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Wednesday, October 27, 2010

U.S. Bishop Says Jews Have No 'Exclusive Right' To Israel

It is human to feel special, favored, blessed and privileged and that is good, the bad part of the equation is that it breeds arrogance to claim rights over others. Religions teach one to raise above those claims and the wisdom is, the more you feel privileged, the more isolated you become and makes you territorial and insecure and resort to unethical behavior bringing misery to yourselves and others around you.

God has not signed a deal with any one behind our backs. Neither Jews, Christians, Muslims, Hindus or any one has that deal. If God were to do that, we are painting him as a villain to those whom we don't like. Let's not mess with God. God simply cannot be prejudiced, discriminative and doing favors to one and not the others. God is not a Villain.

Indeed, God wants us to get along, like a mother wants for her children, like a chef wants his customers to enjoy his or her food, like the artist who wants the whole world to cherish her work.

Mike Ghouse
U.S. Bishop Says Jews Have No 'Exclusive Right' To Israel
First Posted: 10-25-10 04:58 PM   |   Updated: 10-25-10 04:58 PM
Vatican Israel
By Francis X. Rocca
Religion News Service

VATICAN CITY (RNS) A special Vatican meeting on the Middle East ended Saturday (Oct. 23) with a flare-up in Catholic-Jewish tensions, after an American bishop declared the Bible does not give Jews privileged rights to the land of Israel.

"We Christians cannot speak of the 'promised land' as an exclusive right for a privileged Jewish people," said Archbishop Cyril Bustros, a native of Lebanon who is currently a Melkite Greek Catholic bishop in Newton, Mass.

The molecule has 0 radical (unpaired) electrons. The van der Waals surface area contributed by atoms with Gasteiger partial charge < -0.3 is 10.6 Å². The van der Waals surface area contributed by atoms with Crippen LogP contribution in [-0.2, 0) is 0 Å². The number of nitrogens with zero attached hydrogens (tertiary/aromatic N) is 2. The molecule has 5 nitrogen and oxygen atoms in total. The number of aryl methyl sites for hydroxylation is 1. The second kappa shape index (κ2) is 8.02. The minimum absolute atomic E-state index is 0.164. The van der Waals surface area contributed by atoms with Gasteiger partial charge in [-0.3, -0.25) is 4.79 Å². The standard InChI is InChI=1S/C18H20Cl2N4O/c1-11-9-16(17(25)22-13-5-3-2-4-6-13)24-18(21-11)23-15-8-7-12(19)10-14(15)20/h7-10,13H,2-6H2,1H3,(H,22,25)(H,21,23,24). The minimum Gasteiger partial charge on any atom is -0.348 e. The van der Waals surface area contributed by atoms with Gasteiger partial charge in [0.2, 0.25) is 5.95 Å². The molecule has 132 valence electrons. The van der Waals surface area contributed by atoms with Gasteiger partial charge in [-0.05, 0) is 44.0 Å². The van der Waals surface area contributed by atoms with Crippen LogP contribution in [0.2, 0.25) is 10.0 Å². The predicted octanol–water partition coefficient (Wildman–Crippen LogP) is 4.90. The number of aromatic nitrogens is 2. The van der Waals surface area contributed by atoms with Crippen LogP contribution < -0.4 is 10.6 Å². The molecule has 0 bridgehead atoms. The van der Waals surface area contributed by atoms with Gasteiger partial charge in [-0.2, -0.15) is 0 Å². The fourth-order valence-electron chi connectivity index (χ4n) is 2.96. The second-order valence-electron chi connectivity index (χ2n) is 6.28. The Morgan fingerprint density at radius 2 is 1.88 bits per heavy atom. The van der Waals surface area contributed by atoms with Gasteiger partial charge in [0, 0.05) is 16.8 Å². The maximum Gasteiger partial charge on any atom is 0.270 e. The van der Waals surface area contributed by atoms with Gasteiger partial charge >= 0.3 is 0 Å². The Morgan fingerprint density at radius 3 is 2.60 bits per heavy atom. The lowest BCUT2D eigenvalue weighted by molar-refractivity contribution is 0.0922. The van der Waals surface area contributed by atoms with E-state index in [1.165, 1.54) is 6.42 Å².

"This promise was nullified by Christ," Bustros said at a Vatican press conference marking the end of a two-week session of the Synod of Bishops. "There is no longer a chosen people -- all men and women of all countries have become the chosen people."

Bustros' remark drew swift and strong rebukes from Israeli spokesmen.

"The comments of Archbishop Bustros reflect either shocking ignorance or insubordination in relation to the Catholic Church's teaching on Jews and Judaism," said Rabbi David Rosen, director of interreligious affairs for the American Jewish Committee and an adviser to Israel's Chief Rabbinate.

Rosen, who addressed the synod in its first week, said the Second Vatican Council of the 1960s affirmed "the eternal covenant between God and the Jewish People, which is inextricably bound up with the land of Israel."

Israeli Deputy Foreign Minister Danny Ayalon called Bustros' statement "a libel against the Jewish people and the State of Israel," and expressed "our disappointment that this important synod has become a forum for political attacks on Israel in the best history of Arab propaganda."

"The synod was hijacked by an anti-Israel majority," Ayalon said.

The two-week meeting, which was attended by 185 bishops, most of them from the 22 "Eastern Catholic" Churches loyal to Rome, focused on the precarious plight of 5.7 million Catholics in 16 Middle Eastern countries.

The synod's closing document deplored both Palestinian suffering as a consequence of the "Israeli occupation" and the "suffering and insecurity in which Israelis live." It also reiterated a frequent theme of synod participants by calling for "religious freedom and freedom of conscience" in Muslim lands.

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